• The computer program instructions may also be loaded onto a computer, other programmable data processing apparatus, or other devices to cause a series of operational steps to be performed on the computer, other programmable apparatus or other devices to produce a computer implemented process such that the instructions which execute on the computer or other programmable apparatus provide processes for implementing the functions/acts specified in the flowchart and/or block diagram block or blocks.
  • The flowchart and block diagrams in the Figures illustrate the architecture, functionality and operation of possible implementations of systems, methods and computer program products according to various embodiments of the present invention. In this regard, each block in the flowchart or block diagrams may represent a module, segment or portion of instructions which comprises one or more executable instructions for implementing the specified logical function(s). In some alternative implementations, the functions noted in the block may occur out of the order noted in the figures. For example, two blocks shown in succession may, in fact, be executed substantially concurrently, or the blocks may sometimes be executed in the reverse order, depending upon the functionality involved. It will also be noted that each block of the block diagrams and/or flowchart illustration, and combinations of blocks in the block diagrams and/or flowchart illustration, can be implemented by special purpose hardware-based systems that perform the specified functions or acts or carry out combinations of special purpose hardware and computer instructions.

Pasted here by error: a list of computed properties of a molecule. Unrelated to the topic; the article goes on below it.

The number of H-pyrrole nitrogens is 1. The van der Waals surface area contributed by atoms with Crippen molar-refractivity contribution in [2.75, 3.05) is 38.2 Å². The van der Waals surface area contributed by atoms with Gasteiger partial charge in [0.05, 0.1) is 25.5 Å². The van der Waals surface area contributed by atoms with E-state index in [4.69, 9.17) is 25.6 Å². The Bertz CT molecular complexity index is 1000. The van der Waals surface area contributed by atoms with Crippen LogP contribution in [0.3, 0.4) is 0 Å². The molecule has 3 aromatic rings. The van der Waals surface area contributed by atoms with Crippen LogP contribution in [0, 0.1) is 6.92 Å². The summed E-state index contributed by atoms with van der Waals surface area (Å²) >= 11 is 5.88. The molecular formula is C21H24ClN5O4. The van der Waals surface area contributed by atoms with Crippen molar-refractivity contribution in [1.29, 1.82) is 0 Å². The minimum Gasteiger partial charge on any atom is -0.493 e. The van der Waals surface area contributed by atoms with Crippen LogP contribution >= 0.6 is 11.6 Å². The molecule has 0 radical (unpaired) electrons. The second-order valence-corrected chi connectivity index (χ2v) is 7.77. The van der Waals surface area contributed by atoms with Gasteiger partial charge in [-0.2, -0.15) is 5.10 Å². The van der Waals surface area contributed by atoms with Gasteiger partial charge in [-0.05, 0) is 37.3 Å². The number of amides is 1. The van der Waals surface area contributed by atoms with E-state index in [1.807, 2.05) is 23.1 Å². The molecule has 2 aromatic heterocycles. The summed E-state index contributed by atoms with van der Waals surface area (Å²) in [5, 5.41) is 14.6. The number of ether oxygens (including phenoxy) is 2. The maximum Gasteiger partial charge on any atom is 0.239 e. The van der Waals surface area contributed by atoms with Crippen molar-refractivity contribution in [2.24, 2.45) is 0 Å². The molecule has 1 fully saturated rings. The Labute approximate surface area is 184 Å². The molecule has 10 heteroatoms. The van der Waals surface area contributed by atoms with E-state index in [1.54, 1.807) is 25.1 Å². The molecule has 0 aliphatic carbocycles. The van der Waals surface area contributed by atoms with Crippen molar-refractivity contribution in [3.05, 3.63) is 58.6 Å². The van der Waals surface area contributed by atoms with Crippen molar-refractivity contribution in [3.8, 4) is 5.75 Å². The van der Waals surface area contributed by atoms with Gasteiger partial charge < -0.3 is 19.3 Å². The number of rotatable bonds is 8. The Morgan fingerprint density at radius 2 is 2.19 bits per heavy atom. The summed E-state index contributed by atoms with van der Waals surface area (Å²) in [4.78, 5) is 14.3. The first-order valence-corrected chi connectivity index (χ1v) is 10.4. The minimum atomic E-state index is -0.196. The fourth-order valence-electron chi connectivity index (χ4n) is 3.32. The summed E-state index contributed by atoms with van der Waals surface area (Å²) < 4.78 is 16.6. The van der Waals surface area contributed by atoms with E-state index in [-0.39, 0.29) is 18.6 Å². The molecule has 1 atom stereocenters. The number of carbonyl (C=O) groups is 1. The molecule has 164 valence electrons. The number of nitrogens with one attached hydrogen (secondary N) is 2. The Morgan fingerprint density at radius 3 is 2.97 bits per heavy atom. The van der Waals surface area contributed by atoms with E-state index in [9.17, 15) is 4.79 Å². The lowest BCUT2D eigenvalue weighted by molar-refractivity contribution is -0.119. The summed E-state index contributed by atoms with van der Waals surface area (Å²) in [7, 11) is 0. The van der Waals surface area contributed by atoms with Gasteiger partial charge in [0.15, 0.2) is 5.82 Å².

• The descriptions of the various embodiments of the present invention have been presented for purposes of illustration, but are not intended to be exhaustive or limited to the embodiments disclosed. Many modifications and variations will be apparent to those of ordinary skill in the art without departing from the scope and spirit of the described embodiments. The terminology used herein was chosen to best explain the principles of the embodiments, the practical application or technical improvement over technologies found in the marketplace, or to enable others of ordinary skill in the art to understand the embodiments disclosed herein.

Claims (20)

What is claimed is:
1. A computer-implemented method for determining anomalous behavior in a digital education setting, the method comprising:
receiving, by a processor of a computer system, data corresponding to a position of a device with respect to at least one axis of the device;
determining, by the processor of the computer system, whether the position of the device is an appropriate location for an intended use of the device; and
notifying, by the processor of the computer system, wherein the device is not in an appropriate location for an intended use of the device.
2. The computer-implemented method of claim 1, wherein the data corresponding to the position of the device is a pitch of the device.
3. The computer-implemented method of claim 1, wherein the data corresponding to the position of the device is a yaw of the device.
4. The computer-implemented method of claim 3, wherein the data corresponding to the position of the device is a pitch of the device.
5. The computer-implemented method of claim 1, further comprising:
receiving, by the processor of the computer system, data corresponding to a position of at least one other device with respect to at least one axis of the at least one other device;
determining, by the processor of the computer system, whether the position of the at least one other device is an appropriate location for an intended use of the at least one other device; and
notifying, by the processor of the computer system, wherein the at least one other device is not in an appropriate location for an intended use of the at least one other device.
6. The computer-implemented method of claim 5, wherein the data corresponding to the position of the at least one other device is a yaw of the at least one other device.